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PNS Daily Newscast - November 16, 2018 


Winter Storm Avery takes lives, puts the brakes on commutes across the Northeast. Also on our Friday rundown: A first-of-its-kind report calls for policies to ease transitions of young people living in foster care. And "got gratitude" this holiday season? It could benefit your health.

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Report: Indiana Workers Fall Behind Midwest Neighbors

According to a new report on Indiana's working families, the state ranks last among the 12 Midwest states for the percentage of adults with a post-secondary degree or credential. (Pixabay)
According to a new report on Indiana's working families, the state ranks last among the 12 Midwest states for the percentage of adults with a post-secondary degree or credential. (Pixabay)
August 31, 2018

INDIANAPOLIS, Ind. – At the turn of the century, Indiana ranked average or better than the Midwest as a whole in terms of family incomes, poverty, employment rates, union coverage, and other key indicators of stability. But according to a new report from the Indiana Institute for Working Families, Indiana now has the highest rate of poverty-wage jobs and low-income working families in the region.

Andrew Bradley, senior policy analyst with the institute, says the state's own estimates show seven in ten jobs are projected to be in low-wage occupations by the year 2026.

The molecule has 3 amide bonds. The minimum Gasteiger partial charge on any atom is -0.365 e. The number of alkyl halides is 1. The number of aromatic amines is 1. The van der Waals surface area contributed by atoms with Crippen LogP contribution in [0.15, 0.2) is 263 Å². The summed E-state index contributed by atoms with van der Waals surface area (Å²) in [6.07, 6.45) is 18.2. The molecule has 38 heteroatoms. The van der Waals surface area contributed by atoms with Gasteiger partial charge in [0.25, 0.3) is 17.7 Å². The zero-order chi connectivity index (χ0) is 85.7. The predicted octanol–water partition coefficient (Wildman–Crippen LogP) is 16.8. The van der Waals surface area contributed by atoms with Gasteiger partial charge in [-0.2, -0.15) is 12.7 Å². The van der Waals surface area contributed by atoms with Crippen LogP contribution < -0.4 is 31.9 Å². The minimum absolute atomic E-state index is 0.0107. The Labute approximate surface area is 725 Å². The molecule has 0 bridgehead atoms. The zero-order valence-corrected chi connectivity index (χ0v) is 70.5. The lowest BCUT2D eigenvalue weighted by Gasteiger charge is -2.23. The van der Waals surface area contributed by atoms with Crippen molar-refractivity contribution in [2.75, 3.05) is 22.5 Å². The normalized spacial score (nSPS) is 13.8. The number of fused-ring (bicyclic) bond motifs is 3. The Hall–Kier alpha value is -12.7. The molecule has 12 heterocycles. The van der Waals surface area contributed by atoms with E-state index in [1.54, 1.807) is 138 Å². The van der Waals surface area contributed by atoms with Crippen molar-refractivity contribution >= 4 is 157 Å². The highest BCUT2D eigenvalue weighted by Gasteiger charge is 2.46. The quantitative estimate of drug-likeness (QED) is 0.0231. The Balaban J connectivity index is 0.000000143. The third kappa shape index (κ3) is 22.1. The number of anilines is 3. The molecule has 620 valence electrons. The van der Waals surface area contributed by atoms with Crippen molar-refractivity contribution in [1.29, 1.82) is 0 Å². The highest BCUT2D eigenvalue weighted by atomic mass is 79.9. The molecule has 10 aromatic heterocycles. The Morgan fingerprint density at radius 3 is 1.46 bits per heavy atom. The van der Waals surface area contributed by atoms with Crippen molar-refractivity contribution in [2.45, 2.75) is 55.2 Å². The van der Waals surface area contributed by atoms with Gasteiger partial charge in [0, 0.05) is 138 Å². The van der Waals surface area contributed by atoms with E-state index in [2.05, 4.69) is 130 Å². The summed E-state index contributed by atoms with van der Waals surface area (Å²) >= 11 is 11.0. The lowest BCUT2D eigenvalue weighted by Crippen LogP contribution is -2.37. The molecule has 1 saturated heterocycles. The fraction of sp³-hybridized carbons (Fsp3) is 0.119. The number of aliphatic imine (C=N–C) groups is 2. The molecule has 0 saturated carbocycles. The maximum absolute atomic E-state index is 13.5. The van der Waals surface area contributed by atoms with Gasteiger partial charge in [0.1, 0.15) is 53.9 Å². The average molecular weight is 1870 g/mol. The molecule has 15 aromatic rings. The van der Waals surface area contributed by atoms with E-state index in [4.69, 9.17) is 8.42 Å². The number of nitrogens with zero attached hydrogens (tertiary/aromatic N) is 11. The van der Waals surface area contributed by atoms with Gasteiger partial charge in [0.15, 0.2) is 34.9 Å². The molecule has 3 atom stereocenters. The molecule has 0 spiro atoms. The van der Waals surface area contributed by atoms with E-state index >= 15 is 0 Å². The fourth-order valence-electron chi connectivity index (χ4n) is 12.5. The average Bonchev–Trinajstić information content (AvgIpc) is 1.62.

"Since the beginning of the 21st century, we've seen a higher and higher percentage of Indiana's jobs are in low-wage occupations, meaning they don't provide enough to pay for the basics for a family of three," says Bradley.

Bradley notes the declines began as policies were enacted that limited workers' ability to organize, including taking collective bargaining rights away from public-sector employees in 2005 and the passage of so-called "right to work" laws in 2012. Proponents of those policies say they make the state more business-friendly, and argue that low-wage concerns are overblown due to the state's relatively low cost of living.

Bradley agrees being business-friendly is important, but says Indiana needs to do so in ways that also are family-friendly. He notes the state has given corporations more than $8 billion in economic development deals since 2000, but wages for the bottom half of Indiana's workforce have declined in that time.

Bradley adds basic costs for working families, such as housing and childcare, have increased five times as fast as incomes since 2009.

"So what we need to do in the future is we need to have a strong, stable and highly skilled workforce that's able to compete for the jobs, and also rewards those employees in such a way that it boosts the entire economy," says Bradley.

To help working families, the report recommends Indiana strengthen safety-net benefits and expand access to childcare, transportation, affordable housing, and broadband internet. It also suggests raising the state's minimum wage, and allowing workers to earn paid sick days, and family and medical leave.

Eric Galatas, Public News Service - IN